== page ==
To overcome restlessness, we need to make a strong, conscious effort to focus our thoughts and actions, because the natural pull of the world tends to keep our minds scattered and diffused. As long as we habitually skip from one activity to the next, from one train of thought to another, our restlessness prevents us from experiencing calmness, which is the doorway to true peace and happiness.

*******       *******       *******

When undertaking a task, give it your full attention, putting all other activities or plans aside. We had a friend who told us she habitually did several things at once—eating a meal, for instance, while talking on the telephone, and reading a book at the same time. It wasn’t until she had to deal with the challenge of a life-threatening illness that she realized she was restlessly skimming the surface of her life without enjoying any of it. She saw that her restless activity was blocking her ability to feel joy.

After her recovery, she and her husband made some major life changes, and began to slow down and really experience whatever they were doing. We had lunch with them one day in the beautiful garden they had created, and could feel the peace and joy they were now experiencing.

*******       *******       *******

When dealing with others, give them your full attention. Don’t let your mind restlessly move to what else you need to do, or where you need to go. The more we develop the art of focused, conscious listening—to people, to music, to nature—the more we can truly hear and appreciate their deeper message to us. Conscious listening to the world around us is a stepping-stone to hearing the vibration of God in meditation.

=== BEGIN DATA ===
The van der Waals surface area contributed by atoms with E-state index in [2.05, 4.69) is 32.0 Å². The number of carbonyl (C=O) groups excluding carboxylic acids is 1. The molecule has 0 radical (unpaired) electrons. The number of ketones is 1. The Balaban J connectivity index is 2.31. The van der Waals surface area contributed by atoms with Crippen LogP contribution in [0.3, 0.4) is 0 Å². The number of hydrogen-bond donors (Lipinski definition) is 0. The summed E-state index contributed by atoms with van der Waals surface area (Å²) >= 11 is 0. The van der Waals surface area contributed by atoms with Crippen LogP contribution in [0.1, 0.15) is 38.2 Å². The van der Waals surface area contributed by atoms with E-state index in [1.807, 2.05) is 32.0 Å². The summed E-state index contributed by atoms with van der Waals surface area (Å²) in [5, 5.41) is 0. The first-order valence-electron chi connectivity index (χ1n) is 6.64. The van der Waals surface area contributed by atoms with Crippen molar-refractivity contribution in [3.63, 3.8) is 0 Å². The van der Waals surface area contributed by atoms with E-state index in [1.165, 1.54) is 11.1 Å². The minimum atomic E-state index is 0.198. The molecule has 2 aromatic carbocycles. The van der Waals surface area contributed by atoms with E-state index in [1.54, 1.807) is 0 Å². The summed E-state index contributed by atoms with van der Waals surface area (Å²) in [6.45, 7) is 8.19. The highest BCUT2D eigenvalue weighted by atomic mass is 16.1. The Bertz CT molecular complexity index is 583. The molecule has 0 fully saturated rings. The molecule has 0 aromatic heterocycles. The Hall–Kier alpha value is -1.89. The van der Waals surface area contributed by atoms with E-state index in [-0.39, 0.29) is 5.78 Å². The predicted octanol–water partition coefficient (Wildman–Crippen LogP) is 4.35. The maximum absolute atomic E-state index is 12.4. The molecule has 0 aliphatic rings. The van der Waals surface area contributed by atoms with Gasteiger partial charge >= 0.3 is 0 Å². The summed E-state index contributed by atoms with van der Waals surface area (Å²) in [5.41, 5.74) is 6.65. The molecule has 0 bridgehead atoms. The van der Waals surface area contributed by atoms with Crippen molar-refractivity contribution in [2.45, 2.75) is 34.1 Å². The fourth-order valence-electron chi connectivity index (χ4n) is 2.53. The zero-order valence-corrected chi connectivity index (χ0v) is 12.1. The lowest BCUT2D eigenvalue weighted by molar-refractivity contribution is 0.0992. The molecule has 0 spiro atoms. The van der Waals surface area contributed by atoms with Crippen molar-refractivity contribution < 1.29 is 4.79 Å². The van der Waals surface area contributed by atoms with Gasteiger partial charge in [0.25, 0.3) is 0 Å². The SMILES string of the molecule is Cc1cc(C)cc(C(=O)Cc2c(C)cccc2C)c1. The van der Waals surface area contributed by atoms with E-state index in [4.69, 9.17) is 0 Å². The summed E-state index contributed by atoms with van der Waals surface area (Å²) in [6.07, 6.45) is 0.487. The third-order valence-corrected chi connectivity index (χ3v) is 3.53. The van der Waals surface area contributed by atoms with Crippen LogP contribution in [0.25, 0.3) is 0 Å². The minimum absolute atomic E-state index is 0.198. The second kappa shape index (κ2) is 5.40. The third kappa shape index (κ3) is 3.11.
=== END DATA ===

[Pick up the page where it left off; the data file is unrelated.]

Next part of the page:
*******       *******       *******

Swami Kriyananda has always stressed the importance of finishing a job completely before going on to the next. In every project there are three stages: the initial creative inspiration, the hard work of overcoming all the problems involved, and the joy of bringing it to completion. When the initial inspiration begins to fade and the challenges arise, it’s easy to abandon a project, rather than put out the energy to push through to completion. We repeat this pattern over and over until we learn that success comes only with sustained concentration.

We find that there is a similar pattern in our practice of meditation. At first, we’re carried along by the initial inspiration and joy of discovering the spiritual path. Often new devotees are blessed with deep inner experiences and an ease of achieving depth in meditation that eludes us later on. Swami Kriyananda has explained that this is God’s way of giving us confidence in our own spiritual potential.

Then we hit the middle phase when the hard work begins. This period can take many years as we struggle with desires, attachments, and karmic tendencies that keep us from allowing the flow of Spirit into our lives. And we get restless. That’s why Paramhansa Yogananda said that the key to success in meditation is intensity and duration of effort.

To get through dry, restless periods on the path, it’s helpful to bring fresh, creative approaches to our sadhana. Try adding chanting (or learning new chants), or practice walking meditations in nature, or incorporate a period of yoga postures into your day, or take a retreat in an inspiring environment. Spiritual perseverance in the face of restlessness will ultimately lead us through the period of effort to the third phase of inner joy and fulfillment.

Deixe um comentário

O seu endereço de e-mail não será publicado. Campos obrigatórios são marcados com *